Twenty-five women and men attend the launch of the group at Government House
A breast cancer diagnosis can be terrifying and isolating, survivors of the disease say. That is why a group of survivors, with the support of Governor Helen Kilpatrick, has formed a support group so that women and men can come together to share their experiences, and let others know they are not alone.
On Wednesday evening, the first meeting of a new support group for breast cancer survivors was held at the governor’s residence on Seven Mile Beach.
Twenty-five women and men whose lives have been directly affected by the disease, shared their stories during what some described as an emotional, but uplifting, evening.
“No friends, no husband, no one knows what you’re going through like another survivor,” Irma Arch said.
Ms. Arch and a group of her friends who had also been diagnosed with breast cancer formed a small support group in 1996, but as members succumbed to the disease over the years, she said, “we kind of lost focus.”
“However, with everything that is going on now … it’s become obvious it’s a real need among the people, and so I’m coming back now to start the support group,” she said.
Ms. Arch will lead the support group, which she expects to meet monthly, and she hopes that more men and women who have been affected by the disease will attend future meetings.
The idea to form the new support group came from conversations held at an event hosted by Dart for breast cancer survivors in September.
“We realized that people, people need this,” Breast Cancer Foundation Chief Administrator Heather McLaughlin said. “More and more people in Cayman are talking about their experience, they’re not as confidential as they used to be.”
Governor Kilpatrick, who attended the September event, suggested that the first meeting be held at Government House.
“I thought it would be a good opportunity for people to have their first meeting here, and maybe having it at the governor’s house would encourage them to come along,” Governor Kilpatrick said. “I think that once people make the connection and get to know each other, they’ll want to carry on with the group.”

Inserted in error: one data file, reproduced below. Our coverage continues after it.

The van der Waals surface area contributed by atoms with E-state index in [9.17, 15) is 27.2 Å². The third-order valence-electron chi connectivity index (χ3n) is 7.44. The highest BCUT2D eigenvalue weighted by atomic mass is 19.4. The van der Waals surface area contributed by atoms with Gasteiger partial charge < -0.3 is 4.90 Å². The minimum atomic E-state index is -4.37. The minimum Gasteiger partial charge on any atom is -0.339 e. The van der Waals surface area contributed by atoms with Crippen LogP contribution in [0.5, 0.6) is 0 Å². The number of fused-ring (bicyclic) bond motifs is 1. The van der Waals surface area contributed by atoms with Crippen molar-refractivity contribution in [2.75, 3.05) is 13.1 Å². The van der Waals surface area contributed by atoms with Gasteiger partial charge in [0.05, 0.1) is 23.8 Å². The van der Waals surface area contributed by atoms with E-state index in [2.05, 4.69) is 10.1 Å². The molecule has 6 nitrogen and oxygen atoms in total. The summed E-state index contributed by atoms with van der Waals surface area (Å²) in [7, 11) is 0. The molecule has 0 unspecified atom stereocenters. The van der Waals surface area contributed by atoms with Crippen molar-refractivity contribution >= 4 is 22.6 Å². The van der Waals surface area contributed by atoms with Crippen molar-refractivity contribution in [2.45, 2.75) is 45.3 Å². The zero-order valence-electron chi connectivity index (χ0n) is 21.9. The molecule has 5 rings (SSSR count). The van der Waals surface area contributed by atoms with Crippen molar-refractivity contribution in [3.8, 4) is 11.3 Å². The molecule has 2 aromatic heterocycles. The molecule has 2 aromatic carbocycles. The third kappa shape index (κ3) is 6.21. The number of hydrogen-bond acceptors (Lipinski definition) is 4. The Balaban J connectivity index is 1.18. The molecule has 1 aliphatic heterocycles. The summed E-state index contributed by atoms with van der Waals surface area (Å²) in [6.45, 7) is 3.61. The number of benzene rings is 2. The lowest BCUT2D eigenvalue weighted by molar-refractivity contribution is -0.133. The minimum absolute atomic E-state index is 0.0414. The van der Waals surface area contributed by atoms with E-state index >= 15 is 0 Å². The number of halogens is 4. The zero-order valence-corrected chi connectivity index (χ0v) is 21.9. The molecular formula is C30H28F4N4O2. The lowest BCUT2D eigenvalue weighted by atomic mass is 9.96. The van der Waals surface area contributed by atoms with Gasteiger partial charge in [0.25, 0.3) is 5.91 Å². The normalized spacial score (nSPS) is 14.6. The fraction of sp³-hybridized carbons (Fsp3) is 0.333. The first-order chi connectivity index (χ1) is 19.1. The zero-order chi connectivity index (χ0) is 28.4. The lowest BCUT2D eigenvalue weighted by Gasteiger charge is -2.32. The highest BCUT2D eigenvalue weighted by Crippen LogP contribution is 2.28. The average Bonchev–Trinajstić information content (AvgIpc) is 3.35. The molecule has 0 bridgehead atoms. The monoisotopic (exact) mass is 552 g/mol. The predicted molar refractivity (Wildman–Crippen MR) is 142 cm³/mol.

Governor Kilpatrick said that she tries to do what she can to support cancer survivors.
“I think we all know somebody who has had breast cancer,” she said. “It’s a disease that touches every family, really.”
Facing same struggles
Breast Cancer Foundation Director Kim Lund said that the governor’s support has made a “huge difference” to all those grappling with breast cancer. He said it is important to have a support group, because it helps people realize that many people have the same struggles.
“By talking about it and learning that you’re not alone in this battle, it gives you strength, and it gives you solace in the fact that there are others around you … there to help you,” Mr. Lund said. “They know what you’re going through, because they’re going through it themselves.”
Some who attended the support group won their battle with cancer many years ago, while some were only recently diagnosed.
“We have on young lady here now, who was only diagnosed a few weeks OK … we thought it might be too early, but she said she is so happy she came,” Ms. McLaughlin said. “She finds it wonderful, because she sees that we’re all happy and healthy and getting on with life. It’s brilliant.”
Janette Fitzgerald, who works for the Breast Cancer Foundation, said everyone in the support group was very open, and that there was no shortage of survivors offering to help others.
“It’s a terrifying diagnosis, but it’s so uplifting here,” Ms. Fitzgerald said.
* Editor’s note: The original version of this story erroneously described Ms. Fitzgerald as a breast cancer survivor. Ms. Fitzgerald has not had cancer.